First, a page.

2.3.2. Bryozoans (Phylum Bryozoa)


The Phylum Bryozoa (Figure 3) includes three Classes—Stenolaemata, Gymnolaemata and Phylactolaemata. Bryozoans (moss animals) form characteristic dense colonies composed of numerous individual units—zooids—which act coordinated within the colonies. The colonies range in shape and form. Many “encrusting” to “bush-like” forms exist, which can be either calcareous or non-calcareous. Colony size is variable and ranges between millimeters to meters depending on the species [51]. Attachment to substrata is facilitated by strong underwater bioadhesives [52] and bryozoans may reach abyssal depths, depending on the species and its larval development mode [53].

Life Cycle

The bryozoan colonies expand generally during summer via asexual budding which includes the formation of clones from the primary zooid or group of zooids which remain attached to the colony. In addition, as the colony matures, some zooids undergo gametogenesis, producing male spermatozoa and female eggs. Fertilized eggs develop into larvae (250–300 µm [51]) which metamorph into adults within a few hours after being released [53]. The lifespan of bryozoans is undefined since budding may occur continuously at different parts of the colony.
The larvae of most bryozoan species display positive phototaxis when released, generally becoming partially/totally photonegative at settlement [15,51]. Settlement on artificial substrata may be observed within 1 h to 1 day of submersing an artificial substratum [18] and it is often highly specific and strongly influenced by the chemical properties of the substratum. Settlement is generally more frequent on substrata with initially low critical surface energy [18]. Some species prefer to settle on biofilmed substrata (Bugula neritina and B. stolonifera), while others (B. flabellata and Celleporella hyalina) prefer substrata without established biofilms [51,54,55]. Furthermore, some larvae are able to detect the presence of mature individuals, allowing the selection of suitable substrata to settle [52].

2.3.3. Mussels (Phylum Mollusca, Class Bivalvia, Family Mytilidae)


Mussels (Figure 4) are dominant organisms in the intertidal to subtidal zones and they can survive in different and diverse marine ecosystems [56]. Mussels tolerate a wide range of environmental conditions, for example of salinity and water temperature, and display both great reproductive potential and fast growth [57,58]. Altogether, this allows mussels to be both a highly adaptive and potentially effective invasive organism. Many species of mussels grow up to over 100 mm and often live for more than 10 years, with some species having significantly longer lifespans [58,59]. Mussels frequently dominate marine growth on offshore structures in the upper 30 m of the water column [56,60] but can live at least down to a depth of 100 m [57]. The two most common mussels associated with biofouling in European waters are the blue mussel (Mytilus edulis) and the Mediterranean mussel (M. galloprovincialis).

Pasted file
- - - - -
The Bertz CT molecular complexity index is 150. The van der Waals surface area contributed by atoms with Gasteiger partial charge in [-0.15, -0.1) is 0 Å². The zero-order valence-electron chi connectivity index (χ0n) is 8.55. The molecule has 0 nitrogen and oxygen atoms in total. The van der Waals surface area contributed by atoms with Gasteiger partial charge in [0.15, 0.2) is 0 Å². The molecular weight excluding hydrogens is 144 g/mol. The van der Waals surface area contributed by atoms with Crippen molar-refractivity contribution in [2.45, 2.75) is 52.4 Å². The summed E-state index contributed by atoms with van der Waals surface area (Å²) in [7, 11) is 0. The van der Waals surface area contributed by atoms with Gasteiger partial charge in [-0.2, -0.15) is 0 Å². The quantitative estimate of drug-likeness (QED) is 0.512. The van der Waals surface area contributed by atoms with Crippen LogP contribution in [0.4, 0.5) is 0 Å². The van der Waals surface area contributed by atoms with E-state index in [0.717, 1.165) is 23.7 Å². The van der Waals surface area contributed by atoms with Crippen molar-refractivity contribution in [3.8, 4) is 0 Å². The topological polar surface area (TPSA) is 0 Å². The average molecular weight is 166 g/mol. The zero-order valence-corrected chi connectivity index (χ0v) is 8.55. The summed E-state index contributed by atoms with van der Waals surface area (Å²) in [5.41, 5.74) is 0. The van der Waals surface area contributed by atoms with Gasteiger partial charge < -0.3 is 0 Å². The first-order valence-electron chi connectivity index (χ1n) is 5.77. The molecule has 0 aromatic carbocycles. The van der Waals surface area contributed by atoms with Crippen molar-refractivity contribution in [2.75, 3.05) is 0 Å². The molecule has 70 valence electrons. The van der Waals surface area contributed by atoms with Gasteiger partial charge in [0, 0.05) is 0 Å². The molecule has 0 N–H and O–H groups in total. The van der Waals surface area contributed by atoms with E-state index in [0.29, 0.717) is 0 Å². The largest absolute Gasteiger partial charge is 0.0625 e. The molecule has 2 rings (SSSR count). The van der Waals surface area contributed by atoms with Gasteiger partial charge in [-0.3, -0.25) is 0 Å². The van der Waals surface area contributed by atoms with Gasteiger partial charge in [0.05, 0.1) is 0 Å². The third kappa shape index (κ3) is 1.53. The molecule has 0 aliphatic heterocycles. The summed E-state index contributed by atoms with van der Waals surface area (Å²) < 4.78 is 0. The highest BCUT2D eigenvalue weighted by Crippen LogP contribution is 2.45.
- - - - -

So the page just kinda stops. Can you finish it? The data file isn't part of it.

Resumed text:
Life Cycle

Mussels reach reproductive maturity generally within 1–5 years, depending on factors such as water temperature, depth, currents and exposure. Breeding and broadcast-spawning may happen throughout the year but most often it occurs during spring to late summer [58]. The planktotrophic larvae of mussels (250–300 µm) are motile and may persist in seawater for up to six weeks [58,59]. Larvae generally prefer to settle on rough, hydrophobic and/or biofilmed substrata or filamentous algae [58,61]. Settled larvae and juveniles are capable of voluntarily detaching from a substratum to find a suitable site to reattach [15,55,61]. After settlement, the larvae metamorph into adults.

2.3.4. Acorn Barnacles (Phylum Arthropoda, Subphylum Crustacea, Infraclass Cirripedia)


Barnacles are crustaceans from Infraclasses Ascothoracica and Cirripedia. Superorder Thoracica (Cirripedia) includes the most common barnacles, i.e., the gooseneck/stalked/pedunculate barnacles and acorn barnacles (Figure 5) [31]. Barnacles represent the only crustaceans living attached to substrata as sessile adults [31].